In yesterday’s issue we introduced the idea that we may well be in a one-quarter crisis market trend. The problem is that in recent years we have witnessed a number of two-quarter energy price trends that have dominated the markets over the first six months of the year. The closer we get to the end of this month the more important this topic is going to be.
In 2006, 2007, and most definitely 2008 energy prices drove higher over the first half of the year only to flatten out or decline during the last six months. 2008 served as an excellent example as crude oil futures prices rose from under 90 in January to 147 at the start of July before tumbling back to around 40 by year end.
Another part of this argument was that each of these two-month trends was led by something other than crude oil with markets like gasoline, natural gas, and even coal doing the heavy lifting.
In the current situation crude oil (WTI) futures are being pushed upwards by Brent crude. While U.S. energy stocks are at or above 5-year average levels- a situation that one might think would lead to lower instead of higher prices- the market has the bit in its teeth and is pushing prices to the upside.
If this proves to be a two-quarter energy price trend then it should be onward and upward through into June. Our problem with this is that it also looks very similar to past one-quarter ‘crisis’ trends as energy prices benefit from unrest in the Middle East and North Africa.
At top right is a comparison between the S&P 500 Index and the ratio between crude oil and the CRB Index from 1990. Notice that the ratio between crude oil and general commodity prices shot skyward in the months leading up to the Gulf War with the broad U.S. equity market declining as an offset.
Below right is a chart of General Motors (GM) and the ratio between Brent crude and the CRB Index.
To the extent that the reaction by energy ‘users’ like GM is similar to the SPX in 1990 while the skyrocketing Brent/CRB Index ratio is a dead ringer for 1990’s crude oil/CRB Index ratio our sense is that a reasonable case can be made for an end to the energy price push as we move into the month of April.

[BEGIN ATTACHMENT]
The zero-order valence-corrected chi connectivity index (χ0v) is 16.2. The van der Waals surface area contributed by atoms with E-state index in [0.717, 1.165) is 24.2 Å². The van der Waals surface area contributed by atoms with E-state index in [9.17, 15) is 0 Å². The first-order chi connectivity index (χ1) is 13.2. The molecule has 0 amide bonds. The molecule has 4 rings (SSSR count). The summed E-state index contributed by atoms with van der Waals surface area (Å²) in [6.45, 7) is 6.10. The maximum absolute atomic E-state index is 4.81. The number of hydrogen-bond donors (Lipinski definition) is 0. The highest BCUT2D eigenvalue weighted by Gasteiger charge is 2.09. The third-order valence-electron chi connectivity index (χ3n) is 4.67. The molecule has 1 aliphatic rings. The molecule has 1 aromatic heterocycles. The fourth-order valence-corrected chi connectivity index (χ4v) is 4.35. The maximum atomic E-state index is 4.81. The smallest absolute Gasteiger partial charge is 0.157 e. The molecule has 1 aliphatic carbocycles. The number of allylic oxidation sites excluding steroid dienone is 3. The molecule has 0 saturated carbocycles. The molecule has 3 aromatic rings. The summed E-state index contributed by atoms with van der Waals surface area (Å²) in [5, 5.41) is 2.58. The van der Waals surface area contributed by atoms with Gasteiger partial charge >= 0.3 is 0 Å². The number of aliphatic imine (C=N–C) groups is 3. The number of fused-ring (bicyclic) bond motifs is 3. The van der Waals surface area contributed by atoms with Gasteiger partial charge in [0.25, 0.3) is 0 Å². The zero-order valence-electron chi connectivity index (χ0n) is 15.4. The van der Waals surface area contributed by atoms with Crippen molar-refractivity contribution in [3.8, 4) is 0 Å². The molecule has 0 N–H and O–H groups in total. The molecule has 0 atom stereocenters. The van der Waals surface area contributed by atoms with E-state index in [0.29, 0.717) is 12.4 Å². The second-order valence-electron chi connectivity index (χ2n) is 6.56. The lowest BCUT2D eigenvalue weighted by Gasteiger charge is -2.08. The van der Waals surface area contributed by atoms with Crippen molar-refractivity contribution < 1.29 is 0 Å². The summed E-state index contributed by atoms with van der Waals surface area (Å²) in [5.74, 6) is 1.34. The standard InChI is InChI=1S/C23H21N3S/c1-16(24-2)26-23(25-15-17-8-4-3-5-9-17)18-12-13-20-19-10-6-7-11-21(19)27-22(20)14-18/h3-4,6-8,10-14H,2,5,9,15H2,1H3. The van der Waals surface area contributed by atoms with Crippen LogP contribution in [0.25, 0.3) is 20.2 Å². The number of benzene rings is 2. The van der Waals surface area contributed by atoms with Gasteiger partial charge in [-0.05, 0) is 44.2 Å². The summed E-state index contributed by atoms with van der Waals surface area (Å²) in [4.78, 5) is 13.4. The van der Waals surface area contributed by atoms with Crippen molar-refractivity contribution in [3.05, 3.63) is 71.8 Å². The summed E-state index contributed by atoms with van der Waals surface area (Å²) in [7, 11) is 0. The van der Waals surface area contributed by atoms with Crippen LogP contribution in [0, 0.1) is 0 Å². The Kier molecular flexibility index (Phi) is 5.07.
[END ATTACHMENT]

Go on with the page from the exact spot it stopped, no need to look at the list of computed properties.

We have included once again a chart of Ford (F) directly below. The argument made yesterday was that Ford declined below its 200-day e.m.a. line at the end of June last year as the Eurozone crisis came to an end. With Ford currently holding the rising support line that has gone with the broad recovery from the March 2009 lows… and with the stock trading just below its 200-day e.m.a. line… a case can be made that we are nearing the end of a one-quarter correction. Put another way… if Iraq invaded Kuwait in 1990 and setting fire to its oil fields only led to a 3-month dislocation of prices in the markets (oil up, stocks down) then does it make sense to believe that the current situation in Libya is any more dire? Time will tell.
We are going to swing to some rather serious ‘macro’ thoughts now.
At top right is a chart of the ratio between gold futures prices and the U.S. 30-year T-Bond futures from 1980 to the present time period.
In 1980 the price of gold spiked to a top around 12 times the price of the TBond. The ratio spent the next 20 years declining until a cycle bottom was reached in March of 2001. From there it was go, go, go for gold relative to bonds until the ratio rose back to very close to 12: this year.
Twenty years down and ten years up.
Below right is a chart of the ratio between Japan’s Nikkei 225 Index and Canada’s TSX Composite Index along with a chart of Japanese 10-year bond futures.
The Nikkei/TSX ratio peaked in 1990 and spiked to a cycle bottom in March of 2011. In other words… it is exactly 10 years ‘behind’ the gold/TBond ratio. The question we were pondering today was what would have to happen over the next decade in terms of commodity price trends, technical innovation, interest rate trends, etc. to swing the Nikkei/TSX ratio up from significantly less than 1:1 back to 10:1?